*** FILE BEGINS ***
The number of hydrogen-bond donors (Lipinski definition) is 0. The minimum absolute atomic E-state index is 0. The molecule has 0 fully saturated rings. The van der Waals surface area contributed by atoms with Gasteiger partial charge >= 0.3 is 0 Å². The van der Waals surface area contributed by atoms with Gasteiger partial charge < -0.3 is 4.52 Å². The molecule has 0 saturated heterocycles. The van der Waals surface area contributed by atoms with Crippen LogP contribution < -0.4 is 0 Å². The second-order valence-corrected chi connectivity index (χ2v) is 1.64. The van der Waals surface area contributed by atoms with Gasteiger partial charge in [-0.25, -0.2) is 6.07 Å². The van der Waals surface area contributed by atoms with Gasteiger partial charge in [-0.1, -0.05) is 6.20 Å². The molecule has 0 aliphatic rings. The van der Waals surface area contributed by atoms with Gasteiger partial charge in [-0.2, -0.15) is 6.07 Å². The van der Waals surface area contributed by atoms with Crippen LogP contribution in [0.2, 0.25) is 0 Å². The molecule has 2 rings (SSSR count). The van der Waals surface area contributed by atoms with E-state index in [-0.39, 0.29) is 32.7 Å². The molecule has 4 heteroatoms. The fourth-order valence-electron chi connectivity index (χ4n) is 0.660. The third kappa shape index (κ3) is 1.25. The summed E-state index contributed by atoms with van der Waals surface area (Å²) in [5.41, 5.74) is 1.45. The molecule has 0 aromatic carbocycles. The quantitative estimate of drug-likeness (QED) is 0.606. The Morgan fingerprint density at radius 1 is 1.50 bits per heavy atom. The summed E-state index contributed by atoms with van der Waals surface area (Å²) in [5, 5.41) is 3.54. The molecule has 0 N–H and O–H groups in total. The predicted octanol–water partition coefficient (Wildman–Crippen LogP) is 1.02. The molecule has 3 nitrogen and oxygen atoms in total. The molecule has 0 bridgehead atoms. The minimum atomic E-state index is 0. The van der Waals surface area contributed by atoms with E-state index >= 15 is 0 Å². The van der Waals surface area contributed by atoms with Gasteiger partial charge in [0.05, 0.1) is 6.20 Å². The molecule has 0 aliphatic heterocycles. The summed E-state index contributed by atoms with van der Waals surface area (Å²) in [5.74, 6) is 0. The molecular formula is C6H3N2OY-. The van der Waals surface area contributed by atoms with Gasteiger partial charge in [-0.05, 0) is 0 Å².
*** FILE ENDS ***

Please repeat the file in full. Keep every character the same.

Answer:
The number of hydrogen-bond donors (Lipinski definition) is 0. The minimum absolute atomic E-state index is 0. The molecule has 0 fully saturated rings. The van der Waals surface area contributed by atoms with Gasteiger partial charge >= 0.3 is 0 Å². The van der Waals surface area contributed by atoms with Gasteiger partial charge < -0.3 is 4.52 Å². The molecule has 0 saturated heterocycles. The van der Waals surface area contributed by atoms with Crippen LogP contribution < -0.4 is 0 Å². The second-order valence-corrected chi connectivity index (χ2v) is 1.64. The van der Waals surface area contributed by atoms with Gasteiger partial charge in [-0.25, -0.2) is 6.07 Å². The van der Waals surface area contributed by atoms with Gasteiger partial charge in [-0.1, -0.05) is 6.20 Å². The molecule has 0 aliphatic rings. The van der Waals surface area contributed by atoms with Gasteiger partial charge in [-0.2, -0.15) is 6.07 Å². The van der Waals surface area contributed by atoms with Crippen LogP contribution in [0.2, 0.25) is 0 Å². The molecule has 2 rings (SSSR count). The van der Waals surface area contributed by atoms with E-state index in [-0.39, 0.29) is 32.7 Å². The molecule has 4 heteroatoms. The fourth-order valence-electron chi connectivity index (χ4n) is 0.660. The third kappa shape index (κ3) is 1.25. The summed E-state index contributed by atoms with van der Waals surface area (Å²) in [5.41, 5.74) is 1.45. The molecule has 0 aromatic carbocycles. The quantitative estimate of drug-likeness (QED) is 0.606. The Morgan fingerprint density at radius 1 is 1.50 bits per heavy atom. The summed E-state index contributed by atoms with van der Waals surface area (Å²) in [5, 5.41) is 3.54. The molecule has 0 N–H and O–H groups in total. The predicted octanol–water partition coefficient (Wildman–Crippen LogP) is 1.02. The molecule has 3 nitrogen and oxygen atoms in total. The molecule has 0 bridgehead atoms. The minimum atomic E-state index is 0. The van der Waals surface area contributed by atoms with E-state index >= 15 is 0 Å². The van der Waals surface area contributed by atoms with Gasteiger partial charge in [0.05, 0.1) is 6.20 Å². The molecule has 0 aliphatic heterocycles. The summed E-state index contributed by atoms with van der Waals surface area (Å²) in [5.74, 6) is 0. The molecular formula is C6H3N2OY-. The van der Waals surface area contributed by atoms with Gasteiger partial charge in [-0.05, 0) is 0 Å².